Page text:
By the Numbers: Spring 2024 Registration

Sunday, November 12, 2023 - 7:00am

The priority registration period for the Spring 2024 semester concluded last Tuesday, November 7. In the intervening period, our academic advising team has been diligently working with students to guide them through the registration process. This effort is pivotal in ensuring that students are enrolled in the appropriate courses, thereby maintaining their progress toward timely graduation.

Amidst the backdrop of our current budget constraints, the imperative to optimize our class offerings has never been more pressing. It is essential to ensure that all students are registered for their spring courses as soon as possible. This approach is not only fiscally responsible but also aligns with our commitment to delivering a robust educational experience to our student body. As such, a comprehensive review of our current registration status is now underway to assess our readiness for the upcoming semester and make any necessary adjustments.

One thousand and seven College of Journalism and Mass Communications undergraduate students are eligible to register for spring courses. As of Sunday, Nov. 12, 87.7% (884) have registered for spring classes, while 12.3% (123) students have not. 

By Major

Journalism has the highest registration rate, with 95.2% (268) students registered and 4.7% (6) students not registered. Sports media and communication has the lowest registration rate, with 83.5% (268) registered and 16.5% (53) not registered. 

Students are counted by primary major. 

By Year

Seniors registered at the highest rate, with 92% (219) registered and 8% (19) not registered. Sophomores registered at the lowest rate, with 85% (202) registered and 15% (36) not registered. 

Unregistered Students

There are currently 123 eligible students who have not registered for spring. Sixty of those students have no hold on their student account and can register now. These students will be the top priority for unenrolled outreach by our academic advisors starting next week. 

For those students who have a financial hold (Student Account>$200 Delinquent) the average amount they currently owe the university is $5,428. The smallest amount is $562, and the largest amount is $16,647.

Students who are unregistered have a lower average term attempted hours. This means that, on average, these students enrolled fewer credit hours during the fall 2023 semester than students who have registered. The average term attempted hours for registered students is 14.1, while the average for unregistered students is 12.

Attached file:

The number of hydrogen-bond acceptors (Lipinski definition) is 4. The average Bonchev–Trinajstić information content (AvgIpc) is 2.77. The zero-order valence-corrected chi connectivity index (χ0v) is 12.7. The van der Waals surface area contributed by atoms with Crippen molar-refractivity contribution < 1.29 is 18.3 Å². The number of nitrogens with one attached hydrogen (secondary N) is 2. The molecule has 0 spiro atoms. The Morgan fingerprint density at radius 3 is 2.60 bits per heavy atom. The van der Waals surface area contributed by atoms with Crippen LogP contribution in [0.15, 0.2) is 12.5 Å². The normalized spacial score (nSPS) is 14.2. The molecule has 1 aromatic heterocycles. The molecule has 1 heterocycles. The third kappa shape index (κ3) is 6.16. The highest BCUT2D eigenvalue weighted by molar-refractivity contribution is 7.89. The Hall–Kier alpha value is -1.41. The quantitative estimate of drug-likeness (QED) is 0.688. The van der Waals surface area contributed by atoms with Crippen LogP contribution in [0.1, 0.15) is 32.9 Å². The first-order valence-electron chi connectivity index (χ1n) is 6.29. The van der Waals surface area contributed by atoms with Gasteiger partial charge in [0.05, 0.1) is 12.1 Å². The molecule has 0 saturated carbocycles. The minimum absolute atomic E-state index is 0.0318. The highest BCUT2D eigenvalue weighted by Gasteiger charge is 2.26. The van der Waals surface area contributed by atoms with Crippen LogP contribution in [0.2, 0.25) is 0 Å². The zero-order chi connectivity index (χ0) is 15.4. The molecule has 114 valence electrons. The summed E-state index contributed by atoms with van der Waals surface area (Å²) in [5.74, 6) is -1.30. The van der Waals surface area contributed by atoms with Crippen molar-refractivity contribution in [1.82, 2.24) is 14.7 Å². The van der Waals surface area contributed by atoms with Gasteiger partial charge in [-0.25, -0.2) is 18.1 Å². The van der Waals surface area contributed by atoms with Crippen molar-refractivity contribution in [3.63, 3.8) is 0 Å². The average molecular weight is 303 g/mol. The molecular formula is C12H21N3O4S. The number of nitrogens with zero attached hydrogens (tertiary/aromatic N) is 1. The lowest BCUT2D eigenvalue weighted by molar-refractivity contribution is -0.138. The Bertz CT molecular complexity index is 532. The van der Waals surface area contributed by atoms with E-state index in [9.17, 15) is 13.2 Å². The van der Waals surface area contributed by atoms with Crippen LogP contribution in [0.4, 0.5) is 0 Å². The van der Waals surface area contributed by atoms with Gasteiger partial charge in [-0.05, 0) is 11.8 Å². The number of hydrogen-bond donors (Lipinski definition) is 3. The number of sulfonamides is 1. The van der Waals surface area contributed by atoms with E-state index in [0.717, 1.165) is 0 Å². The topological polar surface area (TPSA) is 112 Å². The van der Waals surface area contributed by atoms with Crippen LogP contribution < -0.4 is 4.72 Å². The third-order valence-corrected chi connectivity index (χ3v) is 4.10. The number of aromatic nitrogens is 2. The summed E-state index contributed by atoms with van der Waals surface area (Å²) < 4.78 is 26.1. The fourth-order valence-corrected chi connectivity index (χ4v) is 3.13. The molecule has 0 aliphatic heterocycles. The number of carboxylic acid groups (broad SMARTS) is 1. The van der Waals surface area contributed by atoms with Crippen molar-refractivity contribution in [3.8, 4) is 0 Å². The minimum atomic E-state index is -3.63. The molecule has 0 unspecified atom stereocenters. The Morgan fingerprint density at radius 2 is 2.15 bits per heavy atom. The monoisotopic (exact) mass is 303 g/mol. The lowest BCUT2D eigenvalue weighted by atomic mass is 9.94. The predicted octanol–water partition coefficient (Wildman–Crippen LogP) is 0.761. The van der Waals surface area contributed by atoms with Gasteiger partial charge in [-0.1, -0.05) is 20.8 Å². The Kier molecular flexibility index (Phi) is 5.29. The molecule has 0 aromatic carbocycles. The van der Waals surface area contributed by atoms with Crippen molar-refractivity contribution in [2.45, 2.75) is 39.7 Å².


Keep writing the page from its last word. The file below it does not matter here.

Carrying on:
Additionally, the average cumulative GPA for unregistered students, 2.47, is lower than the average cumulative GPA for registered students, 3.28.

Admission Type

How a student is originally admitted to the university can provide us with some additional insight into the probability of their enrollment in future semesters. The admission types included below are self-explanatory.

Students who are admitted as international exchange students, international transfer students and visiting students have the highest rate of registration at 100%. This isn’t surprising given the type and low numbers of students in these categories. Of those students who are admitted as freshmen, those who are international students (90.6%, 11) and those who are admitted with some college credit (90.16%/339) are more likely to register than traditional freshmen, who are admitted without credit (88.8%/430).

For students who are readmitted, those who left the university of their own volition without being dismissed (57.4%, 8) are less likely to enroll than those admitted as freshmen but more likely to enroll than those who are readmitted after dismissal (0%).

Transfer students (81.5%, 84) are also less likely to enroll than traditional freshmen.

In future semesters, examining students' term attempted hours, cumulative GPA and admission type can help us target proactive outreach to students and increase the proportion of these student groups that enroll. 

Unenrolled Outreach

Beginning this week, our academic advising team will begin outreach to unenrolled students. Each student will be contacted a minimum of three times to provide assistance with spring registration. Students without a current registration hold will be contacted first, followed by students with larger barriers to enrollment. Advisors will also track successful enrollment and document reasons students choose not to enroll and/or leave the university. This information will also provide insight into actions we can take in the future to maximize enrollment and retention.